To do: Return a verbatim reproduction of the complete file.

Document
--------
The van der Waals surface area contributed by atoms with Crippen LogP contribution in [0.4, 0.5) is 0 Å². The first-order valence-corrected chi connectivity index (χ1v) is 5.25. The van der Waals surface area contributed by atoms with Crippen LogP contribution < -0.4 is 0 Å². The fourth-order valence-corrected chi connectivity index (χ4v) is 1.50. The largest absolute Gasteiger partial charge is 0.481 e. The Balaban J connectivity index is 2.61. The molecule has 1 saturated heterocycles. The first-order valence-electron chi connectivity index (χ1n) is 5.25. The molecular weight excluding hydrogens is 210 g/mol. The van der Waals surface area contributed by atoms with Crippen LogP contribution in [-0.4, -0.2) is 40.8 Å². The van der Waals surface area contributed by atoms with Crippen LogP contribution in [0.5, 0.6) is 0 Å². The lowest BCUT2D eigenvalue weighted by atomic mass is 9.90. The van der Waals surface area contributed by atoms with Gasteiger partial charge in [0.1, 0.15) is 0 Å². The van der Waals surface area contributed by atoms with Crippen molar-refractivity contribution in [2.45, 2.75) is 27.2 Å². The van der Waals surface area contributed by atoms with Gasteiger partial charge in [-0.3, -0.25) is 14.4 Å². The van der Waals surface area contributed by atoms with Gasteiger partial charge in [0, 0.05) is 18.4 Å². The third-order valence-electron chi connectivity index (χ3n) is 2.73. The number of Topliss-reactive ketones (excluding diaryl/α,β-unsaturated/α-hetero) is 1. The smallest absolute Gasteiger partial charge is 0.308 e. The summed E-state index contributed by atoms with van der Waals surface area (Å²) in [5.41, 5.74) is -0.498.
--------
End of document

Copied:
The van der Waals surface area contributed by atoms with Crippen LogP contribution in [0.4, 0.5) is 0 Å². The first-order valence-corrected chi connectivity index (χ1v) is 5.25. The van der Waals surface area contributed by atoms with Crippen LogP contribution < -0.4 is 0 Å². The fourth-order valence-corrected chi connectivity index (χ4v) is 1.50. The largest absolute Gasteiger partial charge is 0.481 e. The Balaban J connectivity index is 2.61. The molecule has 1 saturated heterocycles. The first-order valence-electron chi connectivity index (χ1n) is 5.25. The molecular weight excluding hydrogens is 210 g/mol. The van der Waals surface area contributed by atoms with Crippen LogP contribution in [-0.4, -0.2) is 40.8 Å². The van der Waals surface area contributed by atoms with Crippen LogP contribution in [0.5, 0.6) is 0 Å². The lowest BCUT2D eigenvalue weighted by atomic mass is 9.90. The van der Waals surface area contributed by atoms with Gasteiger partial charge in [0.1, 0.15) is 0 Å². The van der Waals surface area contributed by atoms with Crippen molar-refractivity contribution in [2.45, 2.75) is 27.2 Å². The van der Waals surface area contributed by atoms with Gasteiger partial charge in [-0.3, -0.25) is 14.4 Å². The van der Waals surface area contributed by atoms with Gasteiger partial charge in [0, 0.05) is 18.4 Å². The third-order valence-electron chi connectivity index (χ3n) is 2.73. The number of Topliss-reactive ketones (excluding diaryl/α,β-unsaturated/α-hetero) is 1. The smallest absolute Gasteiger partial charge is 0.308 e. The summed E-state index contributed by atoms with van der Waals surface area (Å²) in [5.41, 5.74) is -0.498.